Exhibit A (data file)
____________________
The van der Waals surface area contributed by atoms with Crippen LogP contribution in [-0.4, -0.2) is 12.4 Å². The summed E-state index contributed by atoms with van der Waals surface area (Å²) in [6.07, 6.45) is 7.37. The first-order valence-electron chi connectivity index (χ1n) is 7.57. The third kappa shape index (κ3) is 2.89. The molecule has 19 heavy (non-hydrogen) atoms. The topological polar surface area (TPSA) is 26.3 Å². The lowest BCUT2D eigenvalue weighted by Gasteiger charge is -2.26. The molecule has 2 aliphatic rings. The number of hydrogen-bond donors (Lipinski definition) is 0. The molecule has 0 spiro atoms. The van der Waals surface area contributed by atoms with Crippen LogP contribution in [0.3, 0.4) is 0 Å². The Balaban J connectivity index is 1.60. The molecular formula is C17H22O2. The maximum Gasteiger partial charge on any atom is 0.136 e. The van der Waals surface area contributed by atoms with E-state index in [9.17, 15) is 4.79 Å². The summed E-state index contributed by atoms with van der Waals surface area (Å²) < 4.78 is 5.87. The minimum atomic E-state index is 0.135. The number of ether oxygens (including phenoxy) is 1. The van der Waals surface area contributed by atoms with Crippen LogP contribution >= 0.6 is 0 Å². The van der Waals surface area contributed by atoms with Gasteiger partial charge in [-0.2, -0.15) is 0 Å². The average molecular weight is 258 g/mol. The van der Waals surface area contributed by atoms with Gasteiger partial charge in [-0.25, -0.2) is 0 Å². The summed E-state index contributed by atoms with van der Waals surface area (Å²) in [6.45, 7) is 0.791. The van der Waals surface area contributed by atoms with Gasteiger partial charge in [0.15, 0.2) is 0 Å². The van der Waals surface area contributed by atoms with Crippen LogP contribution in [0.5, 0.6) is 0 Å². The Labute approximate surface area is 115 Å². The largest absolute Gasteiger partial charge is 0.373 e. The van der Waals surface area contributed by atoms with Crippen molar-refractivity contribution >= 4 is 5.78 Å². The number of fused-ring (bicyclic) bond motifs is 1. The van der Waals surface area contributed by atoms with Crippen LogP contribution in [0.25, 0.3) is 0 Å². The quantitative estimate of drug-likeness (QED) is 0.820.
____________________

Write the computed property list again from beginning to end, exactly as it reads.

The van der Waals surface area contributed by atoms with Crippen LogP contribution in [-0.4, -0.2) is 12.4 Å². The summed E-state index contributed by atoms with van der Waals surface area (Å²) in [6.07, 6.45) is 7.37. The first-order valence-electron chi connectivity index (χ1n) is 7.57. The third kappa shape index (κ3) is 2.89. The molecule has 19 heavy (non-hydrogen) atoms. The topological polar surface area (TPSA) is 26.3 Å². The lowest BCUT2D eigenvalue weighted by Gasteiger charge is -2.26. The molecule has 2 aliphatic rings. The number of hydrogen-bond donors (Lipinski definition) is 0. The molecule has 0 spiro atoms. The van der Waals surface area contributed by atoms with Crippen LogP contribution in [0.3, 0.4) is 0 Å². The Balaban J connectivity index is 1.60. The molecular formula is C17H22O2. The maximum Gasteiger partial charge on any atom is 0.136 e. The van der Waals surface area contributed by atoms with E-state index in [9.17, 15) is 4.79 Å². The summed E-state index contributed by atoms with van der Waals surface area (Å²) < 4.78 is 5.87. The minimum atomic E-state index is 0.135. The number of ether oxygens (including phenoxy) is 1. The van der Waals surface area contributed by atoms with Crippen LogP contribution >= 0.6 is 0 Å². The van der Waals surface area contributed by atoms with Gasteiger partial charge in [-0.2, -0.15) is 0 Å². The average molecular weight is 258 g/mol. The van der Waals surface area contributed by atoms with Gasteiger partial charge in [-0.25, -0.2) is 0 Å². The summed E-state index contributed by atoms with van der Waals surface area (Å²) in [6.45, 7) is 0.791. The van der Waals surface area contributed by atoms with Gasteiger partial charge in [0.15, 0.2) is 0 Å². The van der Waals surface area contributed by atoms with Crippen LogP contribution in [0.5, 0.6) is 0 Å². The Labute approximate surface area is 115 Å². The largest absolute Gasteiger partial charge is 0.373 e. The van der Waals surface area contributed by atoms with Crippen molar-refractivity contribution >= 4 is 5.78 Å². The number of fused-ring (bicyclic) bond motifs is 1. The van der Waals surface area contributed by atoms with Crippen LogP contribution in [0.25, 0.3) is 0 Å². The quantitative estimate of drug-likeness (QED) is 0.820.